Rapsody | Eve | Album Review
Rating: 4 out of 5 stars
North Carolina female rapper Rapsody released her third album Eve. An excessively long 16-track album, Eve is an ode of triumph to all black women. Using her creative lyrical skills along with her diverse use of genres, tempos, and beats in each individ- ual song, the album is a story of appreciation for women of color, starting with the track “Nina.”
“Nina,” named in honor of Nina Simone, is the first of 16 women to the title of a song. Starting off as a swaying, soulful tone to set the stage of what is to come throughout the album, “Nina” is an exemplary portrayal of the heart and soul of the genre with euphonic female vocals flowing soothingly with the melancholy tone. Through “Nina” and tracks two and three—“Cleo” and “Aaliyah”—Rapsody doesn’t just rap or spit bars, but rather tells a story of the discrimination of black women and the cultural disputes that she feels she embodies.
She raps: “Remember early on, y’all ain’t treat me all the same though / Used to question why the brothers even rocked with me for.” Questioning the public’s view on her in “Cleo,” she turns around and says in “Aaliyah:” “I don’t care what you got to say about me no more.”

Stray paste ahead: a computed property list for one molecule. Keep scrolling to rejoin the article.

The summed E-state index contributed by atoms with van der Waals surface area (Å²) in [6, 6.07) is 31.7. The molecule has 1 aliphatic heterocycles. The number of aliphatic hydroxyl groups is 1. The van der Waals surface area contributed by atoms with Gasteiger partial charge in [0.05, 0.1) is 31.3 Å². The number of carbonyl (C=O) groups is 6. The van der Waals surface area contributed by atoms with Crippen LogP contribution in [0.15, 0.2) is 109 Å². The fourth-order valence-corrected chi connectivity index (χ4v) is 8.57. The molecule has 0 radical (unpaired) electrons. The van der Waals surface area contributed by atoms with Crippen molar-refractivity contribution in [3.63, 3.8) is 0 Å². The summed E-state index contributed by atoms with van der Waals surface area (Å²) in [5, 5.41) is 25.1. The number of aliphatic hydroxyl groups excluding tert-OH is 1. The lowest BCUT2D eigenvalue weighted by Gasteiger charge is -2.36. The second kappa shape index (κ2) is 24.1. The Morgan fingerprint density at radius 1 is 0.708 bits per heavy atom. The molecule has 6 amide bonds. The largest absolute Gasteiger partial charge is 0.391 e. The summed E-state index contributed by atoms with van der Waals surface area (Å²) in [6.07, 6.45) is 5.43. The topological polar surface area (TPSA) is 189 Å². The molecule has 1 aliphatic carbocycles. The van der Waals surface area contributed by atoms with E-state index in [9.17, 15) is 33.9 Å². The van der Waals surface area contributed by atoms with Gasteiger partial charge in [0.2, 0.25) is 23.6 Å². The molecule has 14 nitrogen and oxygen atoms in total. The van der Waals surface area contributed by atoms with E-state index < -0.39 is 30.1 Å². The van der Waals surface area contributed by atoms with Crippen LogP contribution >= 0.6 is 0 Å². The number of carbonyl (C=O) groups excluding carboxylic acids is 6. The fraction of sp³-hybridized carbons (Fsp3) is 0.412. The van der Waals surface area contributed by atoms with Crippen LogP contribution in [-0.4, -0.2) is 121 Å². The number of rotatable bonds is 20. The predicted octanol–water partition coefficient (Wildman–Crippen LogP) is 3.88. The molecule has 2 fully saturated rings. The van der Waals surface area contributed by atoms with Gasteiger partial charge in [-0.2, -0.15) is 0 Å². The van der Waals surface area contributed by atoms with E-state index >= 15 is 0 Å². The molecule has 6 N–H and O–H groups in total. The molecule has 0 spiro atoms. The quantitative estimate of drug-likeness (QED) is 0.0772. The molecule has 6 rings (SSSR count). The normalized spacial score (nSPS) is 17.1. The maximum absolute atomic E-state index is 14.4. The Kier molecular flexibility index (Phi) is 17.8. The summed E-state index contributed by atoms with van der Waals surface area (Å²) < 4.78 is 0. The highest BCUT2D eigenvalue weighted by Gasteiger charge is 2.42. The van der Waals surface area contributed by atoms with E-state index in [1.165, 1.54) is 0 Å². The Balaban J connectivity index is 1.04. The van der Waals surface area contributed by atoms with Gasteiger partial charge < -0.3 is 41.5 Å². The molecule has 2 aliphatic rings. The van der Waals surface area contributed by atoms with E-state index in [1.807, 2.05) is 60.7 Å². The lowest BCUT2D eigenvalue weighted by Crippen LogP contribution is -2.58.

However, with the track “Oprah,” listeners are rewarded with a killer flow that Rapsody possesses, spitting rapid-fire rhymes and disses when she finally raps to the hip-hop melody that takes over the rest of the album. And even within this hip-hop genre (like many artists), she takes a historical standpoint and raps of the empowerment of strong black women and the mark that they have made in history.
Yes, Eve is excessively long, but the story is worth the listen to when it comes to taking a political standpoint on women in pop culture.
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